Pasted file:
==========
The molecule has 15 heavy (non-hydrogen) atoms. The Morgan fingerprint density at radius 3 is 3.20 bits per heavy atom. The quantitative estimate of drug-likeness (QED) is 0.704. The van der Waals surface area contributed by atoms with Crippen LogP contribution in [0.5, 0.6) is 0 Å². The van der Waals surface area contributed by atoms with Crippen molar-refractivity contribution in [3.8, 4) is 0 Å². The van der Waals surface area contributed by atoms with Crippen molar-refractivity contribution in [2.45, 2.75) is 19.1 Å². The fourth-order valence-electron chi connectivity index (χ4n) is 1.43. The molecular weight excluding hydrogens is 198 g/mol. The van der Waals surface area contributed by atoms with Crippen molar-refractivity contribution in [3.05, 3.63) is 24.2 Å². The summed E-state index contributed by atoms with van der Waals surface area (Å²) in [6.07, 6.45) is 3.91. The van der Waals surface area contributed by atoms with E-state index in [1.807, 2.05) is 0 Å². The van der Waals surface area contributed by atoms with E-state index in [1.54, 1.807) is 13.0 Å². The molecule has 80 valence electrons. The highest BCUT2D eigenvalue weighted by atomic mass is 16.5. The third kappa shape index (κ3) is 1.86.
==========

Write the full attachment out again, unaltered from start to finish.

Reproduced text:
The molecule has 15 heavy (non-hydrogen) atoms. The Morgan fingerprint density at radius 3 is 3.20 bits per heavy atom. The quantitative estimate of drug-likeness (QED) is 0.704. The van der Waals surface area contributed by atoms with Crippen LogP contribution in [0.5, 0.6) is 0 Å². The van der Waals surface area contributed by atoms with Crippen molar-refractivity contribution in [3.8, 4) is 0 Å². The van der Waals surface area contributed by atoms with Crippen molar-refractivity contribution in [2.45, 2.75) is 19.1 Å². The fourth-order valence-electron chi connectivity index (χ4n) is 1.43. The molecular weight excluding hydrogens is 198 g/mol. The van der Waals surface area contributed by atoms with Crippen molar-refractivity contribution in [3.05, 3.63) is 24.2 Å². The summed E-state index contributed by atoms with van der Waals surface area (Å²) in [6.07, 6.45) is 3.91. The van der Waals surface area contributed by atoms with E-state index in [1.807, 2.05) is 0 Å². The van der Waals surface area contributed by atoms with E-state index in [1.54, 1.807) is 13.0 Å². The molecule has 80 valence electrons. The highest BCUT2D eigenvalue weighted by atomic mass is 16.5. The third kappa shape index (κ3) is 1.86.